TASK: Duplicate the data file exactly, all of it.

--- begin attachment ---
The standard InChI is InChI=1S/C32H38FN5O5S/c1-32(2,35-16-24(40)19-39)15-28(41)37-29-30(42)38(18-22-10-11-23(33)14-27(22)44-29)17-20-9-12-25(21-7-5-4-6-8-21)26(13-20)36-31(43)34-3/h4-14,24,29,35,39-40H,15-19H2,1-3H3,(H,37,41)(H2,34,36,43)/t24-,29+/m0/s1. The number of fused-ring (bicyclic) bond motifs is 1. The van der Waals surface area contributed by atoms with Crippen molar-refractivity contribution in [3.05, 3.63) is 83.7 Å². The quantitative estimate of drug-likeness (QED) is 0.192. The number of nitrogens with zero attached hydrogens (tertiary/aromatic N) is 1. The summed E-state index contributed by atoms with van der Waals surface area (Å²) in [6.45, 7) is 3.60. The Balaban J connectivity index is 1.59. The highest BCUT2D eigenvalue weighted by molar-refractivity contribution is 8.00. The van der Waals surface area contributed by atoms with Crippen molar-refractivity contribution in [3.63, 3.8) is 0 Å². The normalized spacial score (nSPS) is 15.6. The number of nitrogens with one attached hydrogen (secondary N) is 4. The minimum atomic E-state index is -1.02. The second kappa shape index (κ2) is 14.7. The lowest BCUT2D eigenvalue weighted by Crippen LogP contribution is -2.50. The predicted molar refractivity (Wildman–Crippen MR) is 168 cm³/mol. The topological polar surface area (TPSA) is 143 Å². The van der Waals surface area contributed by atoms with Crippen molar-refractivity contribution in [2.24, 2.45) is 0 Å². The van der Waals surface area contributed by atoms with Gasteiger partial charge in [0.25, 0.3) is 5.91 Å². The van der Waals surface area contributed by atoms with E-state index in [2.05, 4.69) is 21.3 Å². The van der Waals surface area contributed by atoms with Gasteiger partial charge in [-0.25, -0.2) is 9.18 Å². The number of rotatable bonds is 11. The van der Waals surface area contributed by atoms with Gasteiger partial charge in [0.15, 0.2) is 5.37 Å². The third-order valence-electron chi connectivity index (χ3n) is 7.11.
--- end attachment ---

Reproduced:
The standard InChI is InChI=1S/C32H38FN5O5S/c1-32(2,35-16-24(40)19-39)15-28(41)37-29-30(42)38(18-22-10-11-23(33)14-27(22)44-29)17-20-9-12-25(21-7-5-4-6-8-21)26(13-20)36-31(43)34-3/h4-14,24,29,35,39-40H,15-19H2,1-3H3,(H,37,41)(H2,34,36,43)/t24-,29+/m0/s1. The number of fused-ring (bicyclic) bond motifs is 1. The van der Waals surface area contributed by atoms with Crippen molar-refractivity contribution in [3.05, 3.63) is 83.7 Å². The quantitative estimate of drug-likeness (QED) is 0.192. The number of nitrogens with zero attached hydrogens (tertiary/aromatic N) is 1. The summed E-state index contributed by atoms with van der Waals surface area (Å²) in [6.45, 7) is 3.60. The Balaban J connectivity index is 1.59. The highest BCUT2D eigenvalue weighted by molar-refractivity contribution is 8.00. The van der Waals surface area contributed by atoms with Crippen molar-refractivity contribution in [3.63, 3.8) is 0 Å². The normalized spacial score (nSPS) is 15.6. The number of nitrogens with one attached hydrogen (secondary N) is 4. The minimum atomic E-state index is -1.02. The second kappa shape index (κ2) is 14.7. The lowest BCUT2D eigenvalue weighted by Crippen LogP contribution is -2.50. The predicted molar refractivity (Wildman–Crippen MR) is 168 cm³/mol. The topological polar surface area (TPSA) is 143 Å². The van der Waals surface area contributed by atoms with Crippen molar-refractivity contribution in [2.24, 2.45) is 0 Å². The van der Waals surface area contributed by atoms with Gasteiger partial charge in [0.25, 0.3) is 5.91 Å². The van der Waals surface area contributed by atoms with E-state index in [2.05, 4.69) is 21.3 Å². The van der Waals surface area contributed by atoms with Gasteiger partial charge in [-0.25, -0.2) is 9.18 Å². The number of rotatable bonds is 11. The van der Waals surface area contributed by atoms with Gasteiger partial charge in [0.15, 0.2) is 5.37 Å². The third-order valence-electron chi connectivity index (χ3n) is 7.11.